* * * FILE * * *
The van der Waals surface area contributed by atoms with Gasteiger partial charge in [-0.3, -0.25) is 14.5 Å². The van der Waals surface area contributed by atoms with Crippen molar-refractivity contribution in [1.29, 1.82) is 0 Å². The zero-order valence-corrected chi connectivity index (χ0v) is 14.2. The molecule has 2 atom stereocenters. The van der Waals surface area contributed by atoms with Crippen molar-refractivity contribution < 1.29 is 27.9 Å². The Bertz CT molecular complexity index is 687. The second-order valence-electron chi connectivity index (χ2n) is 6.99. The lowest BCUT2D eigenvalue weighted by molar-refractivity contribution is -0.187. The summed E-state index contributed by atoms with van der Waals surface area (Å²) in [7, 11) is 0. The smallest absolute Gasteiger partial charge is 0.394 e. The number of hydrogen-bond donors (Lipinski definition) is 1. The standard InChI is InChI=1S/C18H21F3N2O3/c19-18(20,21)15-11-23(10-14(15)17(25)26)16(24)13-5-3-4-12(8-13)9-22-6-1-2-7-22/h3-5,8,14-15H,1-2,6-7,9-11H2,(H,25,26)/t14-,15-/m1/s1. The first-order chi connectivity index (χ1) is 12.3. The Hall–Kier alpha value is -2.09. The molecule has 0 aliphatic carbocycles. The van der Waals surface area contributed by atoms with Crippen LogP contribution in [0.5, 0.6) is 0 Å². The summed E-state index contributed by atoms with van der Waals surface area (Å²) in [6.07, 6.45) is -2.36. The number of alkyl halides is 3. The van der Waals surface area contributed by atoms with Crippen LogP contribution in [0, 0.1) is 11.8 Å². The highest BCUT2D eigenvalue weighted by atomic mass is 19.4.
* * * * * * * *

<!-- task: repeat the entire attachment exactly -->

The van der Waals surface area contributed by atoms with Gasteiger partial charge in [-0.3, -0.25) is 14.5 Å². The van der Waals surface area contributed by atoms with Crippen molar-refractivity contribution in [1.29, 1.82) is 0 Å². The zero-order valence-corrected chi connectivity index (χ0v) is 14.2. The molecule has 2 atom stereocenters. The van der Waals surface area contributed by atoms with Crippen molar-refractivity contribution < 1.29 is 27.9 Å². The Bertz CT molecular complexity index is 687. The second-order valence-electron chi connectivity index (χ2n) is 6.99. The lowest BCUT2D eigenvalue weighted by molar-refractivity contribution is -0.187. The summed E-state index contributed by atoms with van der Waals surface area (Å²) in [7, 11) is 0. The smallest absolute Gasteiger partial charge is 0.394 e. The number of hydrogen-bond donors (Lipinski definition) is 1. The standard InChI is InChI=1S/C18H21F3N2O3/c19-18(20,21)15-11-23(10-14(15)17(25)26)16(24)13-5-3-4-12(8-13)9-22-6-1-2-7-22/h3-5,8,14-15H,1-2,6-7,9-11H2,(H,25,26)/t14-,15-/m1/s1. The first-order chi connectivity index (χ1) is 12.3. The Hall–Kier alpha value is -2.09. The molecule has 0 aliphatic carbocycles. The van der Waals surface area contributed by atoms with Crippen LogP contribution in [0.5, 0.6) is 0 Å². The summed E-state index contributed by atoms with van der Waals surface area (Å²) in [6.07, 6.45) is -2.36. The number of alkyl halides is 3. The van der Waals surface area contributed by atoms with Crippen LogP contribution in [0, 0.1) is 11.8 Å². The highest BCUT2D eigenvalue weighted by atomic mass is 19.4.